Intakes of vitamins A, C, and E and use of multiple vitamin supplements and risk of colon cancer: a pooled analysis of prospective cohort studies
2010 (English)In: Cancer Causes and Control, ISSN 0957-5243, E-ISSN 1573-7225, Vol. 21, no 11, 1745-1757 p.Article in journal (Refereed) Published
To evaluate the associations between intakes of vitamins A, C, and E and risk of colon cancer. Using the primary data from 13 cohort studies, we estimated study- and sex-specific relative risks (RR) with Cox proportional hazards models and subsequently pooled RRs using a random effects model. Among 676,141 men and women, 5,454 colon cancer cases were identified (7-20 years of follow-up across studies). Vitamin A, C, and E intakes from food only were not associated with colon cancer risk. For intakes from food and supplements (total), the pooled multivariate RRs (95% CI) were 0.88 (0.76-1.02, > 4,000 vs. a parts per thousand currency sign1,000 mu g/day) for vitamin A, 0.81 (0.71-0.92, > 600 vs. a parts per thousand currency sign100 mg/day) for vitamin C, and 0.78 (0.66-0.92, > 200 vs. a parts per thousand currency sign6 mg/day) for vitamin E. Adjustment for total folate intake attenuated these associations, but the inverse associations with vitamins C and E remained significant. Multivitamin use was significantly inversely associated with colon cancer risk (RR = 0.88, 95% CI: 0.81-0.96). Modest inverse associations with vitamin C and E intakes may be due to high correlations with folate intake, which had a similar inverse association with colon cancer. An inverse association with multivitamin use, a major source of folate and other vitamins, deserves further study.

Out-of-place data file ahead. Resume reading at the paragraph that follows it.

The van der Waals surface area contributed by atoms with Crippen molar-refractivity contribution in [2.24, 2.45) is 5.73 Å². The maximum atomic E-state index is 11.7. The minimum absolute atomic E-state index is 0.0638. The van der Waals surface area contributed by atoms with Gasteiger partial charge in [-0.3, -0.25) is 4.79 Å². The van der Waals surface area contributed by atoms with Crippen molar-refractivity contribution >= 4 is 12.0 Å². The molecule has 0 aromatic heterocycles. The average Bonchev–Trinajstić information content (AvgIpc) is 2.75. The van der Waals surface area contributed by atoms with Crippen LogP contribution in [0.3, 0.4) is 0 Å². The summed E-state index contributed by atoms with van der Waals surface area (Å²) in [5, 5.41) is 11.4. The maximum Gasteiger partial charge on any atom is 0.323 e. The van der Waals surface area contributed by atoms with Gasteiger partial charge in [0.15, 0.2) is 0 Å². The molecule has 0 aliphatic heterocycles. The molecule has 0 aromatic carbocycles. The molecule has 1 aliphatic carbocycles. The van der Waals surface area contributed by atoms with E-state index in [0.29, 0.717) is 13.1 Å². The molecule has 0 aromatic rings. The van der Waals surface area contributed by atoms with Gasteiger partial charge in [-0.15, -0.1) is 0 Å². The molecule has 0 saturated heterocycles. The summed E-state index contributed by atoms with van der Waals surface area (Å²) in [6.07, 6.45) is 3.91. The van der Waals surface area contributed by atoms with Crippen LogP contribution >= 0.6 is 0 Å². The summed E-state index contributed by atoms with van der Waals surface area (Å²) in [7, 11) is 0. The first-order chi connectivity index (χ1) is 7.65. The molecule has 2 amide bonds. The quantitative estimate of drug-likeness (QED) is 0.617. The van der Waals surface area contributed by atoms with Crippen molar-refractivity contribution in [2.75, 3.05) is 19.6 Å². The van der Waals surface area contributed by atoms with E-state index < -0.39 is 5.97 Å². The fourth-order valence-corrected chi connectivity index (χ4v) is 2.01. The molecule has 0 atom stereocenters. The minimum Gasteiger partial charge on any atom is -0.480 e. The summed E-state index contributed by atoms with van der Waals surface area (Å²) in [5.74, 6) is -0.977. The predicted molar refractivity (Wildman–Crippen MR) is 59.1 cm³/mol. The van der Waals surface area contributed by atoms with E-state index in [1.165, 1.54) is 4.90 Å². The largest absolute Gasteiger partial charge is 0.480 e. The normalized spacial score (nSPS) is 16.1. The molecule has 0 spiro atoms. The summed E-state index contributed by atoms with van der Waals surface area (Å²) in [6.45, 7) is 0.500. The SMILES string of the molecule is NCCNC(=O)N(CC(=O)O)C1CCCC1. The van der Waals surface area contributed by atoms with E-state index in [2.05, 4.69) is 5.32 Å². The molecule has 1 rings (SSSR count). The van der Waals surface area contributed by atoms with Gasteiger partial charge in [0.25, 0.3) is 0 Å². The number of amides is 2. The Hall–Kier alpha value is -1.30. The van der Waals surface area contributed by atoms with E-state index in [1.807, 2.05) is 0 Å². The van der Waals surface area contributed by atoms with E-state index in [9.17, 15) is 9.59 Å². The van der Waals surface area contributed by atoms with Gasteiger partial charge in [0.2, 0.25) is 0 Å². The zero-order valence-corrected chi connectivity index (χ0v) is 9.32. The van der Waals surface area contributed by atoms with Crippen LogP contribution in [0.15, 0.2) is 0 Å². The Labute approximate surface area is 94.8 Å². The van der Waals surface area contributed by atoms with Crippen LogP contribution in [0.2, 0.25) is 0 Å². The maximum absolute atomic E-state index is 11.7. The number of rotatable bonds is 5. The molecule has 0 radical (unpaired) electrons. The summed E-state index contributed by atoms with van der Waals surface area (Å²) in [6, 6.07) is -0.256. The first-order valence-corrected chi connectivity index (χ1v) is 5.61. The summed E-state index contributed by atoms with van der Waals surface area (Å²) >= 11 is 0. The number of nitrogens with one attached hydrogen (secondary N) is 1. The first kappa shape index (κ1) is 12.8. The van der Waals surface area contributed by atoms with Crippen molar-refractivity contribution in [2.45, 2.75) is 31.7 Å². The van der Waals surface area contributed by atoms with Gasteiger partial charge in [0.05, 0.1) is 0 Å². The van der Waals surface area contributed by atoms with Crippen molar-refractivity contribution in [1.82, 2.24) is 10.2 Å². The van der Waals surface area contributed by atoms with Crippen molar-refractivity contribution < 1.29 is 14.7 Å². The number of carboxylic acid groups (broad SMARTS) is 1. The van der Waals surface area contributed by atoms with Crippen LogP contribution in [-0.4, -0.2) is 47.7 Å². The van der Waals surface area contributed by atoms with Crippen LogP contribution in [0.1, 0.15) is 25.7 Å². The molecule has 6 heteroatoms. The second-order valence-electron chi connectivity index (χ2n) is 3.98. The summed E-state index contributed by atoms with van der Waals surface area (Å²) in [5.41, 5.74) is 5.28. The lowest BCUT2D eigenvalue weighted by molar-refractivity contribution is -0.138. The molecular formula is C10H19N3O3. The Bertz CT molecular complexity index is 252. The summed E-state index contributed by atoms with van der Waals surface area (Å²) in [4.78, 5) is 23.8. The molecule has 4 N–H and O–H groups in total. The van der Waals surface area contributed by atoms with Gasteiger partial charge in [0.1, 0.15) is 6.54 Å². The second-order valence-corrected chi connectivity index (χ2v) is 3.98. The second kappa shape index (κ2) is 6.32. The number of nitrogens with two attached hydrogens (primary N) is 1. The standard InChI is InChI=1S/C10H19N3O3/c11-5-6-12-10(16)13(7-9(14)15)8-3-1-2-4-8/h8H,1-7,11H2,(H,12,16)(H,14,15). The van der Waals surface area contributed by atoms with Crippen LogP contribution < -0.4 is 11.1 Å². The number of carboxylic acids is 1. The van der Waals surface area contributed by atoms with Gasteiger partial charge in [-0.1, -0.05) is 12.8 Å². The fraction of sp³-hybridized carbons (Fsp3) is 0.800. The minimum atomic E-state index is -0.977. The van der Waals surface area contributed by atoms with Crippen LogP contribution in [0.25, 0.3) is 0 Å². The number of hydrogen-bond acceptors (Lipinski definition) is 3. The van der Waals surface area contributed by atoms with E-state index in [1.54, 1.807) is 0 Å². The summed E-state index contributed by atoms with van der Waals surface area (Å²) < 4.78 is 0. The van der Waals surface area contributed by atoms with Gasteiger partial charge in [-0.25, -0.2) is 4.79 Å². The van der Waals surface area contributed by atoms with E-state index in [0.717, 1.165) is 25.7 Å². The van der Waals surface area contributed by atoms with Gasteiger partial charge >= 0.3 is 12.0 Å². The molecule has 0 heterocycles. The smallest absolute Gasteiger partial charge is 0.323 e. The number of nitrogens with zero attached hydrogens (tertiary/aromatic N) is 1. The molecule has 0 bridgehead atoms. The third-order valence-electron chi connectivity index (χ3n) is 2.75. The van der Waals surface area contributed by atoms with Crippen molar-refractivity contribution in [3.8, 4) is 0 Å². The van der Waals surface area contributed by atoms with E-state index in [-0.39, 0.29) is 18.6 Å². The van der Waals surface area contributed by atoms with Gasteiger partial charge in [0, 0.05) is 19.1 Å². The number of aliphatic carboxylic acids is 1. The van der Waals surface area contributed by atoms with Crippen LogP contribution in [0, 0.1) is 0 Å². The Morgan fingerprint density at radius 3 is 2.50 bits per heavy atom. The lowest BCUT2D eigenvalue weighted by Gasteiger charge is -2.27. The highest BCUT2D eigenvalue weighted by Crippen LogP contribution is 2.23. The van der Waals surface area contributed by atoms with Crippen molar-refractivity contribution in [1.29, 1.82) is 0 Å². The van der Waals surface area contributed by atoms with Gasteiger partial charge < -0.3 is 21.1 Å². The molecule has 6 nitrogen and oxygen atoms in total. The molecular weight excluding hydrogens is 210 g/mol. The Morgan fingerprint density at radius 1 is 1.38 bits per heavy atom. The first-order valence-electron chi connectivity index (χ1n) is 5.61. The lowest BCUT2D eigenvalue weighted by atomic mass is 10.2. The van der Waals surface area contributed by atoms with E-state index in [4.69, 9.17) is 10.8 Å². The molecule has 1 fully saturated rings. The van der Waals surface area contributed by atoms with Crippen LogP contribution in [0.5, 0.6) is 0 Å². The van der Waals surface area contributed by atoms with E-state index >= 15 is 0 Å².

Place, publisher, year, edition, pages
2010. Vol. 21, no 11, 1745-1757 p.
Vitamin A, Vitamin C, Vitamin E, Multivitamin, Colon cancer, Cohort study, Pooled analysis
Medical and Health Sciences
IdentifiersURN: urn:nbn:se:uu:diva-147249DOI: 10.1007/s10552-010-9549-yISI: 000283359400001PubMedID: 20820901OAI: oai:DiVA.org:uu-147249DiVA: diva2:400268